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Schools maintain Jordan's three spirit

Posted 3 November 2020 · Add Comment

Flight-training is well established in Jordan with three schools for potential aviation professionals – the Royal Jordanian Air Academy (RJAA), Jordan Airline Training & Simulation (JATS), and MidEast Aviation Academy.

Engineering success: MidEast Aviation Academy engineering school offers B1.1 aeroplane turbine, B2 avionics, and a range of short modular courses for budding technicians.


One of the oldest in the Middle East, RJAA was originally established by the late King Hussein bin Talal to encourage young Jordanians into aviation. However, the scope grew, and as it celebrated its 52nd anniversary, the school had trained more than 10,000 students from 40 nationalities, both pilots and technicians.

Training takes place in 70 modern classrooms in the main campus in Amman Civil Airport – Marka, or at a second campus in the southern city of Aqaba.

The academy offers pilot training from private pilot licence (PPL) to air transport pilot licence (ATPL), as well as flight instructor, instrument rating instructor, aircraft dispatch, cabin crew training and maintenance training. It has a fleet of 23 aircraft, both single and multi-engine, as well as five simulators.

JATS is also a long-established academy that offers state-of-the-art simulator training. It is equipped with full-flight sims for A310-300, A320-200 (three units) and ERJ Embraer 170/190.

Based at Queen Alia International Airport (QAIA) in Amman, JATS is a type rating training organisation (TRTO) for pilots, and is also approved to conduct cabin crew and aircraft maintenance part 147 training.

It is the only institute in the QAIA free zone that uses solar energy, with a system that provides 100% of its electrical daily consumption.

The instructors are all Jordanian, but the students come from a range of backgrounds. Engineer Fares Masarweh, general manager, said: “Approximately 30% of the students are from local operators and the remainder are foreign customers. Since we are a TRTO, most of our pilots come through operators. However, we have good percentage of self-sponsored pilots, mainly from India and Libya, and with some from South Korea. Currently, less than 10% of our applicants are female pilots.”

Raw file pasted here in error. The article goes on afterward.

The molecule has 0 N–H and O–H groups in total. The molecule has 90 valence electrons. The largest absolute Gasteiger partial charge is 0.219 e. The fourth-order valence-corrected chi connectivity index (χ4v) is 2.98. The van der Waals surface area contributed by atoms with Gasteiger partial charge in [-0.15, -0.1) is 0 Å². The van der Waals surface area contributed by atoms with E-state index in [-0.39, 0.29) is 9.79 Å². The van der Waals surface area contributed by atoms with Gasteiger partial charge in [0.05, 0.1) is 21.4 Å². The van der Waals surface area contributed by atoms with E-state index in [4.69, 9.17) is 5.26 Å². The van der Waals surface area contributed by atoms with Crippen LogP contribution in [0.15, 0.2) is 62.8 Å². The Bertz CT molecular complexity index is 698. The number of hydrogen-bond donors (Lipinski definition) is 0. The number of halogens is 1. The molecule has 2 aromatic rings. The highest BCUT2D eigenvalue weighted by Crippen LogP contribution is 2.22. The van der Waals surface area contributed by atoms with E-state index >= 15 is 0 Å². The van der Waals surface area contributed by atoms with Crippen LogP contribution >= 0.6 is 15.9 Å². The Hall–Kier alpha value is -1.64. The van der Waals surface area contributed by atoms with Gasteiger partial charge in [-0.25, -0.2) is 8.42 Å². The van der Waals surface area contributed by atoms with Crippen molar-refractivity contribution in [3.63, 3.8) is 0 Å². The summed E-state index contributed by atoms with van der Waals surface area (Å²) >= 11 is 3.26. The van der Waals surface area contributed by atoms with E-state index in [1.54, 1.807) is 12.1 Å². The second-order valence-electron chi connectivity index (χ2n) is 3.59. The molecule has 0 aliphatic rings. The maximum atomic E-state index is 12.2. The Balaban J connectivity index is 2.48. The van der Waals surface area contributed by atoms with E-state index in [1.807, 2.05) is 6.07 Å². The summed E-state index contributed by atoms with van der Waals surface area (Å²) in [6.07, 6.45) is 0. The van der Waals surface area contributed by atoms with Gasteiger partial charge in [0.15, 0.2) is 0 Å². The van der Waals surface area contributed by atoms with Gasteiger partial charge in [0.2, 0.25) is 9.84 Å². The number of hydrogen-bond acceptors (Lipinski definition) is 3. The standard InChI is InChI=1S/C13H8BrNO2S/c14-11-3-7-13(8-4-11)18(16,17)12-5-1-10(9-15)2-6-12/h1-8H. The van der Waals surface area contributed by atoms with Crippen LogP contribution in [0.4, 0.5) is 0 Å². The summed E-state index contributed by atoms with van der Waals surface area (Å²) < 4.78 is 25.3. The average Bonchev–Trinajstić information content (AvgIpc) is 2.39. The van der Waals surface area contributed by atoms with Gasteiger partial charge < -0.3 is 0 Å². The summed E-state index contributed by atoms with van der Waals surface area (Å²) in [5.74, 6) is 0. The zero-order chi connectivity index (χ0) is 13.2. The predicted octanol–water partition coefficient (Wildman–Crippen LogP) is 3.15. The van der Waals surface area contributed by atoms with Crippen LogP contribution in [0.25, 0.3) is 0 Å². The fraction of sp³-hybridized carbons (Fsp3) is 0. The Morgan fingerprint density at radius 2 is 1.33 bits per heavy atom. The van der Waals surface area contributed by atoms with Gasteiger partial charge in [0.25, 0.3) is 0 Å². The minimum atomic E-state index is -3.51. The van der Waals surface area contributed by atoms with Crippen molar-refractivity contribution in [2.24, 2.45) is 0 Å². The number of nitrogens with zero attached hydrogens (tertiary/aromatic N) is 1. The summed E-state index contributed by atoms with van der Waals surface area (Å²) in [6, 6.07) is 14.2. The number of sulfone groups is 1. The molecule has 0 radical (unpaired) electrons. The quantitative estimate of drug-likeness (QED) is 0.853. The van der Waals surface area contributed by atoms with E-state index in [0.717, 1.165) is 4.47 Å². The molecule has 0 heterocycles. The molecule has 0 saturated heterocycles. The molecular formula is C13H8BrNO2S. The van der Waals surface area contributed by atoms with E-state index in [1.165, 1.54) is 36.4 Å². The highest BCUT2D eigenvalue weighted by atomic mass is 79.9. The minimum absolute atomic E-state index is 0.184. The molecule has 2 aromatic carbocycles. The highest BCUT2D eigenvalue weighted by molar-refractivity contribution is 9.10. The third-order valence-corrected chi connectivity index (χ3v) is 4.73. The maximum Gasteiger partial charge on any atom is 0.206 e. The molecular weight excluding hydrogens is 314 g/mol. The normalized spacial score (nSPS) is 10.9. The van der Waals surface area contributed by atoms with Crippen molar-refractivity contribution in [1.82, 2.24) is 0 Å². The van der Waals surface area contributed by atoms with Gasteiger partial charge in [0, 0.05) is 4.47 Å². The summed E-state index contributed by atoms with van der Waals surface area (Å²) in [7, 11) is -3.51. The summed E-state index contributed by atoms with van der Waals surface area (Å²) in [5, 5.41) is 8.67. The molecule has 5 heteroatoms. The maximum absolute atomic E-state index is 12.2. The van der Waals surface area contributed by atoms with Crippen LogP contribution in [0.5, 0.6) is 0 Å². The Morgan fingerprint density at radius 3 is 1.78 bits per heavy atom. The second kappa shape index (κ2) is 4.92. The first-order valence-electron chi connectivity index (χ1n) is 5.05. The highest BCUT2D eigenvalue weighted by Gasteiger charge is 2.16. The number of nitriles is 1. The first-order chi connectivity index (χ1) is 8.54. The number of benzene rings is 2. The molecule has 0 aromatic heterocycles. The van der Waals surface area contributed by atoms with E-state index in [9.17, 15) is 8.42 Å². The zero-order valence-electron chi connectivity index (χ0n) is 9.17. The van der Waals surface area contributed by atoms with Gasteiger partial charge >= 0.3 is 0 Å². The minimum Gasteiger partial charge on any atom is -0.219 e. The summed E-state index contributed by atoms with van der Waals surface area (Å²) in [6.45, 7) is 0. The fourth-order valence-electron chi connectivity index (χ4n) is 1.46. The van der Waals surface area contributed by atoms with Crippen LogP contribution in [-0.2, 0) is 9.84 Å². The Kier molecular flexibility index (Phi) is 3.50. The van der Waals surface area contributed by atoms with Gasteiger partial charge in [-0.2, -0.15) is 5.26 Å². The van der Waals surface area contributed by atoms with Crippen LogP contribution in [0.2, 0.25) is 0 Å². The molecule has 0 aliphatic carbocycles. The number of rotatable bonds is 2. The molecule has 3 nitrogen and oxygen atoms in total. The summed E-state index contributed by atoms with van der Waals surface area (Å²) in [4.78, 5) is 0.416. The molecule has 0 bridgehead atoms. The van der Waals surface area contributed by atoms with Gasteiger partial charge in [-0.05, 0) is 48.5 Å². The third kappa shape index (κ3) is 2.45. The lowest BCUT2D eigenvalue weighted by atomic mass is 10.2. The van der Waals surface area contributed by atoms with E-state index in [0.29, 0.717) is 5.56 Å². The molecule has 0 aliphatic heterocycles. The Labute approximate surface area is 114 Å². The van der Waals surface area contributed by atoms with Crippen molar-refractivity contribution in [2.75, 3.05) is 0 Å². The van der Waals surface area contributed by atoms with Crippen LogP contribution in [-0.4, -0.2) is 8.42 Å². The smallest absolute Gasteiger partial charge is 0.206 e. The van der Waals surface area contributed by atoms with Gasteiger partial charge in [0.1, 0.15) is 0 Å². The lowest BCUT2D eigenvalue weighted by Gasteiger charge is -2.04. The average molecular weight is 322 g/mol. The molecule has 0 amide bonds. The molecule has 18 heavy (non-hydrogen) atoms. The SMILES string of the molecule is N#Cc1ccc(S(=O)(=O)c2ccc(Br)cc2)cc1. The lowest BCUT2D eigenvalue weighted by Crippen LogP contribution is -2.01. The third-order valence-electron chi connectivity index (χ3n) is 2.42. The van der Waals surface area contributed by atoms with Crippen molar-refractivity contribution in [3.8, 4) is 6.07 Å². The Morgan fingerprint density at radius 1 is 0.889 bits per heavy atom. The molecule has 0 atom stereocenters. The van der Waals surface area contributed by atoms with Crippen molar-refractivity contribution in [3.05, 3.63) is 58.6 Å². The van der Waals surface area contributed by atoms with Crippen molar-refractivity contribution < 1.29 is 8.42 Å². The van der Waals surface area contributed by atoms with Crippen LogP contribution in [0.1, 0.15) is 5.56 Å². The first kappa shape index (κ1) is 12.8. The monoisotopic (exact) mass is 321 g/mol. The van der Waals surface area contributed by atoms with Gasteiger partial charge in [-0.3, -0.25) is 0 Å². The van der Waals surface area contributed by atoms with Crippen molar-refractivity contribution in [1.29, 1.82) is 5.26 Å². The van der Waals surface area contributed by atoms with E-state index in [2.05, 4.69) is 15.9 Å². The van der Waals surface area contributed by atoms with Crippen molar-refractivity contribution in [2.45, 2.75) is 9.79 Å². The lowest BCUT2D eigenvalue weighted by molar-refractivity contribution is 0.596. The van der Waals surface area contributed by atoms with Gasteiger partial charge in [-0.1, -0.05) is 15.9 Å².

He has seen the industry changing in the last 40 years and feels that training organisations in the country face a challenging future. He said: “There is greater competition in the region now due to the creation of many new approved training organisations (ATOs). Our courses have changed as we have developed new training materials and, most recently, added the distance and e-learning courses.

“However, demand is decreasing due to the smaller size of operators and the slow rate of attrition in pilots.”

MidEast Aviation Academy can also be found at the Amman Marka International Airport. Established in 2000, the academy offers PPL, ATP, commercial pilot’s licence (CPL), multi crew cooperation (MCC) and flight instructor courses, with additional emphasis on managing crew, interview technique, and soft skills.

The engineering school offers B1.1 aeroplane turbine, B2 avionics, and a range of short modular courses for budding technicians.

Pilot training is in two simulators, an Alsim Al-200, and a medium size jet simulator, the Alsim ALC (FNPT II MCC ), plus a fleet of five Piper Archer PA28 and two Piper Seneca PA34 aircraft. It is conducted by Jordanian instructors, who have air force or airline experience.

 

 

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